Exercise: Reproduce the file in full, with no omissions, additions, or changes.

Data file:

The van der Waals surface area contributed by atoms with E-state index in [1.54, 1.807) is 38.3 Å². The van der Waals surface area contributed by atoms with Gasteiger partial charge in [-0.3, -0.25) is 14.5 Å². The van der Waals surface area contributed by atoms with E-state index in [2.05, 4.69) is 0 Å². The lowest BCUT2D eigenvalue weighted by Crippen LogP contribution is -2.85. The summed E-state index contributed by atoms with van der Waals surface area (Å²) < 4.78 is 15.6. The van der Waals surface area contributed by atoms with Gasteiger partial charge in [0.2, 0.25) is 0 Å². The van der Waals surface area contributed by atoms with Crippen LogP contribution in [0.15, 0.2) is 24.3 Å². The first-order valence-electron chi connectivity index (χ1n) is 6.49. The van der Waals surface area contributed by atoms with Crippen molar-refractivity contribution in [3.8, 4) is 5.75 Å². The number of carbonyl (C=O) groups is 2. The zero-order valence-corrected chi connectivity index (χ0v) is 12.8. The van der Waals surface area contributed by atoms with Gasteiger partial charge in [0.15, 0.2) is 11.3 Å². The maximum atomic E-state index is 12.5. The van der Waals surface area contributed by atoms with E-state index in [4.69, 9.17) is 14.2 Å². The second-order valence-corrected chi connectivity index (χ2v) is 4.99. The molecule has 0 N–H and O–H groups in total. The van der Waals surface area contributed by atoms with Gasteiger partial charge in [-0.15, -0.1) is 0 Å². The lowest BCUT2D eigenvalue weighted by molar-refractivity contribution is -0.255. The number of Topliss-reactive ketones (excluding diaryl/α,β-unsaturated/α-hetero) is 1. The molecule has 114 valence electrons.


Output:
The van der Waals surface area contributed by atoms with E-state index in [1.54, 1.807) is 38.3 Å². The van der Waals surface area contributed by atoms with Gasteiger partial charge in [-0.3, -0.25) is 14.5 Å². The van der Waals surface area contributed by atoms with E-state index in [2.05, 4.69) is 0 Å². The lowest BCUT2D eigenvalue weighted by Crippen LogP contribution is -2.85. The summed E-state index contributed by atoms with van der Waals surface area (Å²) < 4.78 is 15.6. The van der Waals surface area contributed by atoms with Gasteiger partial charge in [0.2, 0.25) is 0 Å². The van der Waals surface area contributed by atoms with Crippen LogP contribution in [0.15, 0.2) is 24.3 Å². The first-order valence-electron chi connectivity index (χ1n) is 6.49. The van der Waals surface area contributed by atoms with Crippen molar-refractivity contribution in [3.8, 4) is 5.75 Å². The number of carbonyl (C=O) groups is 2. The zero-order valence-corrected chi connectivity index (χ0v) is 12.8. The van der Waals surface area contributed by atoms with Gasteiger partial charge in [0.15, 0.2) is 11.3 Å². The maximum atomic E-state index is 12.5. The van der Waals surface area contributed by atoms with E-state index in [4.69, 9.17) is 14.2 Å². The second-order valence-corrected chi connectivity index (χ2v) is 4.99. The molecule has 0 N–H and O–H groups in total. The van der Waals surface area contributed by atoms with Gasteiger partial charge in [-0.15, -0.1) is 0 Å². The lowest BCUT2D eigenvalue weighted by molar-refractivity contribution is -0.255. The number of Topliss-reactive ketones (excluding diaryl/α,β-unsaturated/α-hetero) is 1. The molecule has 114 valence electrons.